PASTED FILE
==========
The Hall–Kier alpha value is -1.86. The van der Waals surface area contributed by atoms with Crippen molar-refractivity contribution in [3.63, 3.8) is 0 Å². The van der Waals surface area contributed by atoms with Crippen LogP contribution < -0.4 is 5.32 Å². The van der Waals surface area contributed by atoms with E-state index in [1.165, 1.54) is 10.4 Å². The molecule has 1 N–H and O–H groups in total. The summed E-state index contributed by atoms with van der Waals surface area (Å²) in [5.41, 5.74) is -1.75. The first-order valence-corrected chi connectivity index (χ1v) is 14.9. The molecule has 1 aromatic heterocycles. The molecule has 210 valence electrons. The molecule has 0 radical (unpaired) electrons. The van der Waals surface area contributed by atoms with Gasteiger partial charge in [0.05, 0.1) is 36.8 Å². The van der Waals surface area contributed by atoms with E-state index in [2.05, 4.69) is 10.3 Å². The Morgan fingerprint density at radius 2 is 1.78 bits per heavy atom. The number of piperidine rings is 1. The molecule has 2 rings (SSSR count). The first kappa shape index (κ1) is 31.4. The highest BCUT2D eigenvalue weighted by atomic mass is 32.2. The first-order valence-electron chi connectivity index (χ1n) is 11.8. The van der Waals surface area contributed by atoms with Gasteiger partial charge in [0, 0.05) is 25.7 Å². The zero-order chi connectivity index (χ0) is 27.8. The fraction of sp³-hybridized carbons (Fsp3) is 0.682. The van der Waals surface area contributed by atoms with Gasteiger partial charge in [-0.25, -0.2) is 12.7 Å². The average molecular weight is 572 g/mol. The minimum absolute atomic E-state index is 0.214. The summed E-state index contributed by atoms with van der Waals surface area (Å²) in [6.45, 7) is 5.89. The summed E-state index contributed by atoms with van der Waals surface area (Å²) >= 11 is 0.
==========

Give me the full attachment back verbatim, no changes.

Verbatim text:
The Hall–Kier alpha value is -1.86. The van der Waals surface area contributed by atoms with Crippen molar-refractivity contribution in [3.63, 3.8) is 0 Å². The van der Waals surface area contributed by atoms with Crippen LogP contribution < -0.4 is 5.32 Å². The van der Waals surface area contributed by atoms with E-state index in [1.165, 1.54) is 10.4 Å². The molecule has 1 N–H and O–H groups in total. The summed E-state index contributed by atoms with van der Waals surface area (Å²) in [5.41, 5.74) is -1.75. The first-order valence-corrected chi connectivity index (χ1v) is 14.9. The molecule has 1 aromatic heterocycles. The molecule has 210 valence electrons. The molecule has 0 radical (unpaired) electrons. The van der Waals surface area contributed by atoms with Gasteiger partial charge in [0.05, 0.1) is 36.8 Å². The van der Waals surface area contributed by atoms with E-state index in [2.05, 4.69) is 10.3 Å². The Morgan fingerprint density at radius 2 is 1.78 bits per heavy atom. The number of piperidine rings is 1. The molecule has 2 rings (SSSR count). The first kappa shape index (κ1) is 31.4. The highest BCUT2D eigenvalue weighted by atomic mass is 32.2. The first-order valence-electron chi connectivity index (χ1n) is 11.8. The van der Waals surface area contributed by atoms with Gasteiger partial charge in [0, 0.05) is 25.7 Å². The zero-order chi connectivity index (χ0) is 27.8. The fraction of sp³-hybridized carbons (Fsp3) is 0.682. The van der Waals surface area contributed by atoms with Gasteiger partial charge in [-0.25, -0.2) is 12.7 Å². The average molecular weight is 572 g/mol. The minimum absolute atomic E-state index is 0.214. The summed E-state index contributed by atoms with van der Waals surface area (Å²) in [6.45, 7) is 5.89. The summed E-state index contributed by atoms with van der Waals surface area (Å²) >= 11 is 0.